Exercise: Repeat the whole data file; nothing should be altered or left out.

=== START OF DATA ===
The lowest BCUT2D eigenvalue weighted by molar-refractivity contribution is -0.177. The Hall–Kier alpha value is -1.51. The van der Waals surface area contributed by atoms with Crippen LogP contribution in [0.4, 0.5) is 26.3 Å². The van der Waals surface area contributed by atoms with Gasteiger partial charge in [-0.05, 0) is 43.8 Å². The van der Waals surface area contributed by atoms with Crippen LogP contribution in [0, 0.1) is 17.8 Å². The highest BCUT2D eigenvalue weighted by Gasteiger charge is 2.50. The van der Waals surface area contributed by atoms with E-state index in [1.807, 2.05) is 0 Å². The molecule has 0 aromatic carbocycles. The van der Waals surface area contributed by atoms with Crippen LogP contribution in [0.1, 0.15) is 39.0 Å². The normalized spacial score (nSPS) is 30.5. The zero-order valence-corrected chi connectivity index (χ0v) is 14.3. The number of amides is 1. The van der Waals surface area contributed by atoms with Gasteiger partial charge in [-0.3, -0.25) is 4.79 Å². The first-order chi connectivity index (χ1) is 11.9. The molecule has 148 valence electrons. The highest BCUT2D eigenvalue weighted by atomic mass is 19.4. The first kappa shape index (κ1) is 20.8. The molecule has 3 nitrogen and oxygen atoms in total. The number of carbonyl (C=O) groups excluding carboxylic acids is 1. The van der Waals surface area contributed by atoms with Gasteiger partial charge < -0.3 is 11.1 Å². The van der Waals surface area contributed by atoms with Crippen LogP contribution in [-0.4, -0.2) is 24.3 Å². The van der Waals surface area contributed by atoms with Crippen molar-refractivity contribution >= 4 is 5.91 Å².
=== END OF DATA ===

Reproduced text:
The lowest BCUT2D eigenvalue weighted by molar-refractivity contribution is -0.177. The Hall–Kier alpha value is -1.51. The van der Waals surface area contributed by atoms with Crippen LogP contribution in [0.4, 0.5) is 26.3 Å². The van der Waals surface area contributed by atoms with Gasteiger partial charge in [-0.05, 0) is 43.8 Å². The van der Waals surface area contributed by atoms with Crippen LogP contribution in [0, 0.1) is 17.8 Å². The highest BCUT2D eigenvalue weighted by Gasteiger charge is 2.50. The van der Waals surface area contributed by atoms with E-state index in [1.807, 2.05) is 0 Å². The molecule has 0 aromatic carbocycles. The van der Waals surface area contributed by atoms with Crippen LogP contribution in [0.1, 0.15) is 39.0 Å². The normalized spacial score (nSPS) is 30.5. The zero-order valence-corrected chi connectivity index (χ0v) is 14.3. The number of amides is 1. The van der Waals surface area contributed by atoms with Gasteiger partial charge in [-0.3, -0.25) is 4.79 Å². The first-order chi connectivity index (χ1) is 11.9. The molecule has 148 valence electrons. The highest BCUT2D eigenvalue weighted by atomic mass is 19.4. The first kappa shape index (κ1) is 20.8. The molecule has 3 nitrogen and oxygen atoms in total. The number of carbonyl (C=O) groups excluding carboxylic acids is 1. The van der Waals surface area contributed by atoms with Gasteiger partial charge < -0.3 is 11.1 Å². The van der Waals surface area contributed by atoms with Crippen LogP contribution in [-0.4, -0.2) is 24.3 Å². The van der Waals surface area contributed by atoms with Crippen molar-refractivity contribution >= 4 is 5.91 Å².